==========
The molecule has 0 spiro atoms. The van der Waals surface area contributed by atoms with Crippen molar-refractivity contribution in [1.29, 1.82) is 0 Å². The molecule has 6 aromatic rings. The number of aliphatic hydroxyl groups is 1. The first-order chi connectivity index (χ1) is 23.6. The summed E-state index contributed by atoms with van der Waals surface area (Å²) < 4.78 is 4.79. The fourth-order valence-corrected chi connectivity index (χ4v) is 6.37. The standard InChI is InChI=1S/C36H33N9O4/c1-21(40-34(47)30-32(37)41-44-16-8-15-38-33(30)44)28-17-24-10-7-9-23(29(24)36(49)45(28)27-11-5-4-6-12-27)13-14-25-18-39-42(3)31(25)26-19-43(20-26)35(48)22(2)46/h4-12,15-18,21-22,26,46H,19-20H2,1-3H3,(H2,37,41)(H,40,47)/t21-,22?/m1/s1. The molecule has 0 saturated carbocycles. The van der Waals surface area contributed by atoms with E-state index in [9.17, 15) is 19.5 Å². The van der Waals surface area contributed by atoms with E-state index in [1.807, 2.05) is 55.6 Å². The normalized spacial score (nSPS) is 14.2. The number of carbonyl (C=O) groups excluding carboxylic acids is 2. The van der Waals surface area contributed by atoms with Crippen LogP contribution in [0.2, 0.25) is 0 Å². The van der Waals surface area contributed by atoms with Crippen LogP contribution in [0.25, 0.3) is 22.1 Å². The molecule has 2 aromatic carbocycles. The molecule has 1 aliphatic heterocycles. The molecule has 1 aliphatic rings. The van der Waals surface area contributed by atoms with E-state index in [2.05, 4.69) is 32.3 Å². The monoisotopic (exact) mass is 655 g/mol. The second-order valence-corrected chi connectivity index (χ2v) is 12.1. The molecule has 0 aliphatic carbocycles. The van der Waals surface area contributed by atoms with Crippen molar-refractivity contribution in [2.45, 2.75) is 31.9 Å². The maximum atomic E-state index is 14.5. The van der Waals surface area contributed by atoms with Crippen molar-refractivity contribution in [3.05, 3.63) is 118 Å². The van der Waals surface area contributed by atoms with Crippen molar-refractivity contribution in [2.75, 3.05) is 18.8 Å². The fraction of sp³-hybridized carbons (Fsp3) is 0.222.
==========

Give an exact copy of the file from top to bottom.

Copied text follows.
The molecule has 0 spiro atoms. The van der Waals surface area contributed by atoms with Crippen molar-refractivity contribution in [1.29, 1.82) is 0 Å². The molecule has 6 aromatic rings. The number of aliphatic hydroxyl groups is 1. The first-order chi connectivity index (χ1) is 23.6. The summed E-state index contributed by atoms with van der Waals surface area (Å²) < 4.78 is 4.79. The fourth-order valence-corrected chi connectivity index (χ4v) is 6.37. The standard InChI is InChI=1S/C36H33N9O4/c1-21(40-34(47)30-32(37)41-44-16-8-15-38-33(30)44)28-17-24-10-7-9-23(29(24)36(49)45(28)27-11-5-4-6-12-27)13-14-25-18-39-42(3)31(25)26-19-43(20-26)35(48)22(2)46/h4-12,15-18,21-22,26,46H,19-20H2,1-3H3,(H2,37,41)(H,40,47)/t21-,22?/m1/s1. The molecule has 0 saturated carbocycles. The van der Waals surface area contributed by atoms with E-state index in [9.17, 15) is 19.5 Å². The van der Waals surface area contributed by atoms with E-state index in [1.807, 2.05) is 55.6 Å². The normalized spacial score (nSPS) is 14.2. The number of carbonyl (C=O) groups excluding carboxylic acids is 2. The van der Waals surface area contributed by atoms with Crippen LogP contribution in [0.2, 0.25) is 0 Å². The van der Waals surface area contributed by atoms with Crippen LogP contribution in [0.25, 0.3) is 22.1 Å². The molecule has 2 aromatic carbocycles. The molecule has 1 aliphatic heterocycles. The molecule has 1 aliphatic rings. The van der Waals surface area contributed by atoms with E-state index in [2.05, 4.69) is 32.3 Å². The monoisotopic (exact) mass is 655 g/mol. The second-order valence-corrected chi connectivity index (χ2v) is 12.1. The molecule has 0 aliphatic carbocycles. The van der Waals surface area contributed by atoms with Crippen molar-refractivity contribution in [2.45, 2.75) is 31.9 Å². The maximum atomic E-state index is 14.5. The van der Waals surface area contributed by atoms with Crippen molar-refractivity contribution in [3.05, 3.63) is 118 Å². The van der Waals surface area contributed by atoms with Crippen molar-refractivity contribution in [2.75, 3.05) is 18.8 Å². The fraction of sp³-hybridized carbons (Fsp3) is 0.222.